Now, we have a program called the Revised First Step Housing Programme. The NHT will develop one-bedroom apartment complexes within or near urban centres as starter homes. These apartments will be made available to contributors via sale agreements with an optional buyback clause. Now this, in my mind, is probably the most impactful of the innovative solutions that the NHT is putting forward. The buyback clause will give the mortgages the option to sell the property back to the NHT after a determined period. The trust may then repurchase the unit for resale to its contributors. Mortgages who sell their unit to the NHT on the disarrangement will be allowed to access a new benefit from the NHT in full towards the acquisition of a new home.

Now think of it. You have just left school.  You have gotten a job, decent paying job and the option before you is to rent.  You may be in an area where the rent is exorbitantly high, or you may be in an area where there is just no suitable space to rent. You may just be starting out with your family, and what you really need might be a studio solution or a one-bedroom solution. The NHT proposes to build these starter homes, and then as your circumstances change in ten years or five years or seven years, you get a promotion, you move to a higher income bracket, the family of two now becomes a family of three or four, you need more bedrooms; you could sell back the starter unit to the NHT at an agreed price  and then still access  your own owner benefit  to put towards the purchase of your achievable home.

So, you continue to get your homeowner benefit, plus you have a guaranteed sale for the unit that you have so you can step up in a life to a new unit with this policy.  It is an attractive policy for developers as well.  So, we have now created a new market category for developers to direct resources to because the NHT will purchase these units straight off the top in order to ensure that it has a pool of these starter units.

Now, as starter units are sold back into the pool and young people are coming up wanting to start their homes, they are then resold. So in effect, what we have done is to create an ecosystem of starter units that will serve our young people who are just coming up and facing the option of rent or buy. It is an excellent innovative policy, and it will work well to support certain industries like the BPO industry where they need a mass of young people in close proximity to where their offices are. It’s an excellent idea.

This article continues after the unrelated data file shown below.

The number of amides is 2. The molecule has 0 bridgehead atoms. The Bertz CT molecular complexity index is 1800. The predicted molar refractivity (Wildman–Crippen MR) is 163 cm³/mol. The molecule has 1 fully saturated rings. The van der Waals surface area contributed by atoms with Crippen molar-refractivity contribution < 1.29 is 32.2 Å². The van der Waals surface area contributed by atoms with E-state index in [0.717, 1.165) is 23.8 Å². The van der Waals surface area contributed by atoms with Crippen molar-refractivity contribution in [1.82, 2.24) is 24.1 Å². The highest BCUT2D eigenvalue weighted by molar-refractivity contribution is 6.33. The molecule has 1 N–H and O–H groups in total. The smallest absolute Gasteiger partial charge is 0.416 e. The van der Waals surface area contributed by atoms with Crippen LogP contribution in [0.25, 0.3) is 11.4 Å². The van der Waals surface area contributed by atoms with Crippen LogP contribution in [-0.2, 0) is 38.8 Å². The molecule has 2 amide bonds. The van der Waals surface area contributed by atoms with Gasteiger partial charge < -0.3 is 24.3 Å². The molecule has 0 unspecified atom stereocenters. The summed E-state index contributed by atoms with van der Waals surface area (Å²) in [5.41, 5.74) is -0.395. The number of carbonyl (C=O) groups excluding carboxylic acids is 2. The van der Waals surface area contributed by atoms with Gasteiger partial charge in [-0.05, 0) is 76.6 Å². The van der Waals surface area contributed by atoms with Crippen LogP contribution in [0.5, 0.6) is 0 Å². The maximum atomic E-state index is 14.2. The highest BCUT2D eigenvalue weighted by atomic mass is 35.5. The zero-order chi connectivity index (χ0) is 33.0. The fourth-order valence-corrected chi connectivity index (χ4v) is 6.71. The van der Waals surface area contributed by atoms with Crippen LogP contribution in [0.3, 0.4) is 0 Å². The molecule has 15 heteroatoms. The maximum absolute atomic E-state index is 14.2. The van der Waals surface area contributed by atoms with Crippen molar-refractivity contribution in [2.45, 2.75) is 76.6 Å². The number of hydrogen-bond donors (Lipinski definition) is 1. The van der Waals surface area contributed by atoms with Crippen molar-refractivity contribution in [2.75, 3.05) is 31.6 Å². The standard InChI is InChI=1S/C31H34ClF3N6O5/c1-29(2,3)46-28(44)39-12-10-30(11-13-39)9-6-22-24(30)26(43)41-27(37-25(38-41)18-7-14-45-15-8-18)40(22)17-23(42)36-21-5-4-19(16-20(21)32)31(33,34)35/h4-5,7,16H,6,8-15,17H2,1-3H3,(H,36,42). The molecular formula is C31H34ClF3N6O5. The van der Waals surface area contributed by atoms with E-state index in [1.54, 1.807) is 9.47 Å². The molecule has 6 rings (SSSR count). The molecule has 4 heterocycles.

In addition to that, we have taken a policy decision to reserve 10 percent of all NHT benefits,  meaning  these kinds of developments that we’re doing for young people so  as you would have seen here, we had far exceeded that 10 percent threshold, but in all the developments that we’re doing, a minimum of 10 percent must be for young people. And in this case, when we say young, we’re not starting at 25, we are starting at 18 to qualify so it would be 18- to 35-year-olds so I definitely am out of that category.

Ladies and gentlemen, your government is working tirelessly to ensure that we have housing for our citizens. Regardless of all the other false narratives that you’re hearing, these are the facts. This is what we are doing, and what we are doing here has never been done before. It is in my mind transformational for Jamaica.

I wanted to take a little time to address some issues in the economy, but I will defer this until I see you again at some other time in the near future when we discuss more about housing. So, as I close my presentation to you today, the NHT is doing an amazing job in trying to leverage the contributors contributions to provide achievable housing for Jamaicans, housing for people with no income, people with low-income and people with lower middle-income earnings. The NHT is the key to your own home and the government is making sure that many keys are delivered.

Ladies and gentlemen, thank you for being such a wonderful audience. God bless you.